H A W A I I _ S U M O T O R I


Star-Bulletin news services

Monday, July 21, 2003

Kaio overpowers
to win fourth Cup

NAGOYA, Japan >> Kaio overpowered rival ozeki Chiyotaikai to win his first tourney in two years -- and his fourth overall -- on the last day of the Nagoya Grand Sumo Tournament yesterday.

The triumph, secured with a 12-3 record, brought the 30-year-old wrestler a step closer to possible promotion to the highest rank of yokozuna, or grand champion.

Chiyotaikai appeared to have the upper hand in the early moments of the bout, as he quickly pushed Kaio toward the edge of the ring. Kaio retaliated, however, by pushing his opponent back with enough force to send Chiyotaikai flying off the mound and into the front row of the audience. The momentum of his shove was enough to send Kaio himself sliding head first down the slanted mound.

The two entered the match with equivalent 11-3 records in the 15-day tournament and were the only contenders for the winner's trophy on the final day.

Both yokozuna pulled out of the tournament with injuries days ago. Musashimaru, or Fiamalu Penitani, aggravated an injured left wrist last week, while Mongolian Asashoryu withdrew on Tuesday with a sprained neck.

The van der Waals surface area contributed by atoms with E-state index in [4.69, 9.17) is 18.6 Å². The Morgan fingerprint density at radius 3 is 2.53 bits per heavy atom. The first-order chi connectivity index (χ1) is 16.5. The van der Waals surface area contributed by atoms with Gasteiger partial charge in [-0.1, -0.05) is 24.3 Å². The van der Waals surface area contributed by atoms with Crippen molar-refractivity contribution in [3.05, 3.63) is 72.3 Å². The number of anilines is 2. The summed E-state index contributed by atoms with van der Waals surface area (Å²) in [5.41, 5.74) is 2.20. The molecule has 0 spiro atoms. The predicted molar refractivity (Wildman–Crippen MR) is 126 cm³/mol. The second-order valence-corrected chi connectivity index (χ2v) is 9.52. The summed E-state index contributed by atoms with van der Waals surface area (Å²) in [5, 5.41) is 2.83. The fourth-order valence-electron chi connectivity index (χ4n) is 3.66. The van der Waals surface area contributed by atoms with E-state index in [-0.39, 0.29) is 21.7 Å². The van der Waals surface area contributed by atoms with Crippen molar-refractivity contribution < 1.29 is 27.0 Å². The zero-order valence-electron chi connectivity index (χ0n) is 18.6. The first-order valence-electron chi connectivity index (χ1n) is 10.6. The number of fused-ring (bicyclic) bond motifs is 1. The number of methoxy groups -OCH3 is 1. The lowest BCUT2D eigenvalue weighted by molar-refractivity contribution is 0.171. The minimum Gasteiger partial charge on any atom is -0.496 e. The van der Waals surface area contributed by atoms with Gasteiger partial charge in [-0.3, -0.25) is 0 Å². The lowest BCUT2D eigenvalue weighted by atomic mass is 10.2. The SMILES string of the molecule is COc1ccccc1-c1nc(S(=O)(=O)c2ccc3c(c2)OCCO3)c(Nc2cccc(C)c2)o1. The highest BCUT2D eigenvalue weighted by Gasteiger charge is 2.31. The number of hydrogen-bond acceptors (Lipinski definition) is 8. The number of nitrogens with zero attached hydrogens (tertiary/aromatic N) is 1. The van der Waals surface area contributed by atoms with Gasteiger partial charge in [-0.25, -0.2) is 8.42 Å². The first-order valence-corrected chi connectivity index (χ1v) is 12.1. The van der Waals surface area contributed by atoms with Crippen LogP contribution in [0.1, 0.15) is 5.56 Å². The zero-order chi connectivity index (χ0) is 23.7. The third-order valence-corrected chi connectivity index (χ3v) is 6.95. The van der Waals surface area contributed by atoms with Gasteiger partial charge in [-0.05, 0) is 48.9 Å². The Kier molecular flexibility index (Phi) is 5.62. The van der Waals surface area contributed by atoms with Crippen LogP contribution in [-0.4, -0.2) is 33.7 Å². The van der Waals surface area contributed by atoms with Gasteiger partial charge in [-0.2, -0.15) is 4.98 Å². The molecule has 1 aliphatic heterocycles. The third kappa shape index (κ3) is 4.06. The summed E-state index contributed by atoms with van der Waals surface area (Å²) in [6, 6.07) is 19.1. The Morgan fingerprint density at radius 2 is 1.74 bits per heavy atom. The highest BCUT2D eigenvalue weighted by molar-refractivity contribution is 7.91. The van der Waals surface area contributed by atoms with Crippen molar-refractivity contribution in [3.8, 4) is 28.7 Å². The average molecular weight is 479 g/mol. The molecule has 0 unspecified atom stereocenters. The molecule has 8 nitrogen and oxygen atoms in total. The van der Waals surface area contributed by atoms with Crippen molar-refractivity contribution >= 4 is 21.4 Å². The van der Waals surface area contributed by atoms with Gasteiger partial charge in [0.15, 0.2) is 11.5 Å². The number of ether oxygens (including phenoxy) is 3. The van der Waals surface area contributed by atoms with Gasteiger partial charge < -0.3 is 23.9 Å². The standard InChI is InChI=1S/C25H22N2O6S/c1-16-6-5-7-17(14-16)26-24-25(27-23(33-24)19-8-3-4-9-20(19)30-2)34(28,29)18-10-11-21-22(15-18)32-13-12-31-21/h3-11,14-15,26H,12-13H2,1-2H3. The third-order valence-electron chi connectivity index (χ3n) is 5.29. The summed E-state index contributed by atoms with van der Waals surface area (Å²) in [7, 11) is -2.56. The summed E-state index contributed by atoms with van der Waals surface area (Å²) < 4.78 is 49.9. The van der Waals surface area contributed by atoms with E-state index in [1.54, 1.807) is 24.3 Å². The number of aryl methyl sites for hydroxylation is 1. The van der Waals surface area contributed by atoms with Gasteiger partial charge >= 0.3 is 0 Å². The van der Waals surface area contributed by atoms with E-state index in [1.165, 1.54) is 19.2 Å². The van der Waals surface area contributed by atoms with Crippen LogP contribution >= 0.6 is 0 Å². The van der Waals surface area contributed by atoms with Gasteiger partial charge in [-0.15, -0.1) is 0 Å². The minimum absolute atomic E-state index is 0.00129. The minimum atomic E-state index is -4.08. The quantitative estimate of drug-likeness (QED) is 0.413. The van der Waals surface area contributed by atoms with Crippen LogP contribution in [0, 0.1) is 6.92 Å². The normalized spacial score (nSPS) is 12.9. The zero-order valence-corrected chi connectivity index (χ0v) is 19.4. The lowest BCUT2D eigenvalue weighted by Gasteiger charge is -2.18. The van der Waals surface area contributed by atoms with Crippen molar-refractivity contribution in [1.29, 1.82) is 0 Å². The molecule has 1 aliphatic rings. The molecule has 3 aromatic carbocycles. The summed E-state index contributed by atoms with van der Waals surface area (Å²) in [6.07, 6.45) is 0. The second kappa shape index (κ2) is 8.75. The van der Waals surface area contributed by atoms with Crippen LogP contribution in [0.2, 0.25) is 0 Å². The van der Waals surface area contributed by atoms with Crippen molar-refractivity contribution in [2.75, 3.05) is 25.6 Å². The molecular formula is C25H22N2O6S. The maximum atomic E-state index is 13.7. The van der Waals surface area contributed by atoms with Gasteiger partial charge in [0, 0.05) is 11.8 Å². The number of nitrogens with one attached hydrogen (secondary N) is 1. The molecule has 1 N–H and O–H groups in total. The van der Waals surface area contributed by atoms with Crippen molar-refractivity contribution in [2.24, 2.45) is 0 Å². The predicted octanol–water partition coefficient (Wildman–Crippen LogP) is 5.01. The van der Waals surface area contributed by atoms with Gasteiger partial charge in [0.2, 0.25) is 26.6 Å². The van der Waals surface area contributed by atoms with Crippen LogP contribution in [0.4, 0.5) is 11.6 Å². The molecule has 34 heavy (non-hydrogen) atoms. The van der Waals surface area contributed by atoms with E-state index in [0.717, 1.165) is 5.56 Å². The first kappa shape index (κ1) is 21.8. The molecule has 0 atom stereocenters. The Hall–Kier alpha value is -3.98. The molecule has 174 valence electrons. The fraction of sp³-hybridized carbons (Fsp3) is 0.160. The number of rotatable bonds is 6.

"I just wanted to do my best and use all my strength," Kaio said of his win in a post-match interview on national television.

Kaio won his last tourney at the same tournament in the same building -- the Aichi Prefectural Gymnasium -- two years ago.

In other major bouts, ozeki Musoyama defeated upstart No. 5 maegashira Tosanoumi, sending the junior wrestler off the mound with a firm right arm throw. Both wrestlers wrapped up the tournament with 10-5 records.

Sekiwake Wakanosato pushed a somewhat sluggish Tochiazuma out of the ring when the ozeki lost his balance, improving his record to 10-5. Tochiazuma finished the tournament at 7-8.

Crowd favorite Takamisakari threw No. 7 maegashira Tokitsuumi to the dirt, overcoming his failure to get hold of his opponent's belt at the face-off. The crowd cheered wildly for the No. 3 maegashira, who has become famous for his colorful facial expressions and dramatic warmups before bouts.

The wrestler finished the tournament with nine wins -- including one against Asashoryu on the eighth day -- against six losses. Tokitsuumi fell to 9-6.

No. 6 maegashira Buyuzan swiftly pushed out Mongolian grappler No. 2 maegashira Kyokushuzan with a series of arm thrusts to the chest. Buyuzan finished with a 7-8 record while Kyokushuzan slipped to 4-11.


Wakatoba (10-5) def. Ushiomaru (7-8)
Tamakasuga (7-8) def. Wakanoyama (7-8)
Yotsukasa (8-7) def. Kasugao (4-11)
Tochisakae (8-7) def. Otsukasa (5-10)
Iwakiyama (8-7) def. Aogiyama (4-11)
Kinkaiyama (9-6) def. Tamarikido (6-9)
Kotomitsuki (9-6) def. Kaiho (6-9)
Hokutoriki (10-5) def. Kasuganishiki (9-6)
Kotoryu (8-7) def. Asanowaka (6-9)
Takamisakari (9-6) def. Tokitsuumi (9-6)
Takanonami (6-9) def. Tamanoshima (5-10)
Buyuzan (7-8) def. Kyokushuzan (4-11)
Asasekiryu (10-5) def. Miyabiyama (10-5)
Tochinonada (7-8) def. Toki (10-5)
Kyokutenho (6-9) def. Jumonji (6-9)
Wakanosato (10-5) def. Tochiazuma (7-8)
Musoyama (10-5) def. Tosanoumi (10-5)
Kaio (12-3) def. Chiyotaikai (11-4)

For more sumo information online, try:
Da Kine Sumo E-zine
Grand Sumo Home Page
Kyodo News Service


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